July 9

The 32,000 Chinese martyrs of Taiyuan (d. 1900)

In the year 1900, China became the scene of one of the worst xenophobic repressions in history.
Swayed by popular discontent, which had found an outlet in the famous Boxer's Revolt, the empress Cixi laid the blame for the disintegration of her immense country's political and economic structure on the foreigners present in China. She decreed the physical elimination of three categories of persons: foreigners, Christians, and merchants who did business with foreigners. The slaughter that followed was staggering in scale, and among the hundreds of thousands of victims were thirty thousand Catholics and two thousand Protestants who had refused to deny their faith.
In Shanxi province, the executions were particularly vicious. The viceroy Yuxian ordered that all foreigners and Christians residing in his province present themselves at his palace. On the afternoon of July 9, they were all hacked to pieces in the palace's courtyards in the city of Taiyuan.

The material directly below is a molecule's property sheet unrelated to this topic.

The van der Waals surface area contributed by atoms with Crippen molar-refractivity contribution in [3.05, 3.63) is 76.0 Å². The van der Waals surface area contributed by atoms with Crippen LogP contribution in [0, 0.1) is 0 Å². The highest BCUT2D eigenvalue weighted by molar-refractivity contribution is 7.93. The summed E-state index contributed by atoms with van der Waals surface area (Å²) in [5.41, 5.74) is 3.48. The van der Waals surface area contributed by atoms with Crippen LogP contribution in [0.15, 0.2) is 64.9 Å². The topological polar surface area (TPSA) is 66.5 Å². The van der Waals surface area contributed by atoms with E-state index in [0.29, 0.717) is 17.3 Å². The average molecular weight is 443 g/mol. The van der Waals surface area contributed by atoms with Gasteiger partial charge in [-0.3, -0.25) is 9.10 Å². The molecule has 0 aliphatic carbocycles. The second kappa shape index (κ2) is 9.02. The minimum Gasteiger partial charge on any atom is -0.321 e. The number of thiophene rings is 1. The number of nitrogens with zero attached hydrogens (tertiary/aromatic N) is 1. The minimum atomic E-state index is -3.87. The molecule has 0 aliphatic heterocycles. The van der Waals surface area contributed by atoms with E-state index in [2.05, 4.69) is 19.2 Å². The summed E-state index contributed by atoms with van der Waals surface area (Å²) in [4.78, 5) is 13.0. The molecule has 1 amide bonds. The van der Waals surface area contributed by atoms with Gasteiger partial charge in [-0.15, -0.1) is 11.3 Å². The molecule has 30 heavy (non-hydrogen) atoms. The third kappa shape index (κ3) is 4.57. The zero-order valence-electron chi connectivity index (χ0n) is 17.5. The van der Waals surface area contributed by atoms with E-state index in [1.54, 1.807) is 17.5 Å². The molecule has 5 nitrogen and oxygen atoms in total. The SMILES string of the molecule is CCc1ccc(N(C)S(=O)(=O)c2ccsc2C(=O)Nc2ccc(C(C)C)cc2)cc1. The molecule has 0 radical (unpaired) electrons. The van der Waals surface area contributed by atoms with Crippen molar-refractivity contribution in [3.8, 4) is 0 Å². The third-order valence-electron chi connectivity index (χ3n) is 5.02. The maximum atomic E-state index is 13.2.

Among the martyrs who died that day, there were many bishops, pastors, and religious who had not wanted to abandon their people in the tragic hour of persecution.


To scan the names of these martyrs is to pray, letting oneself be moved to deep sorrow over all of the evil, violence, and madness that continue to make their way through history. This sorrow, as we continue our meditation, is transformed into a sort of inner strength, a need to not replace the book of witnesses on the shelf, to not let these names fade back into silence. In fact, they come from a silence that is Life and infinite communication of Love, enfolded in the Father's mystery. If this silence is forgetfulness for us, it is because we are deaf.
God often appears indifferent to the world's destiny because we keep looking away from his face, which is too humble and suffering, because we fail to listen for his whisper in the perennially new history of hearts that love, children who put their trust in him, people who, in their weakness, hope because they accept God as he is. The martyrs cry out so that we will stop staring at the torturers and look at them: they are the most vivid image of God.

(Franco Cagnasso, from Martyrs in China)


COPTS AND ETHIOPIANS (2 abib/hamle):
Thaddeus, apostle

Georg Neumark (d. 1681), poet in Thuringia

Pancratius of Taormina, Sicily (1st cent.), martyr

Pancratius, bishop of Taormina, hieromartyr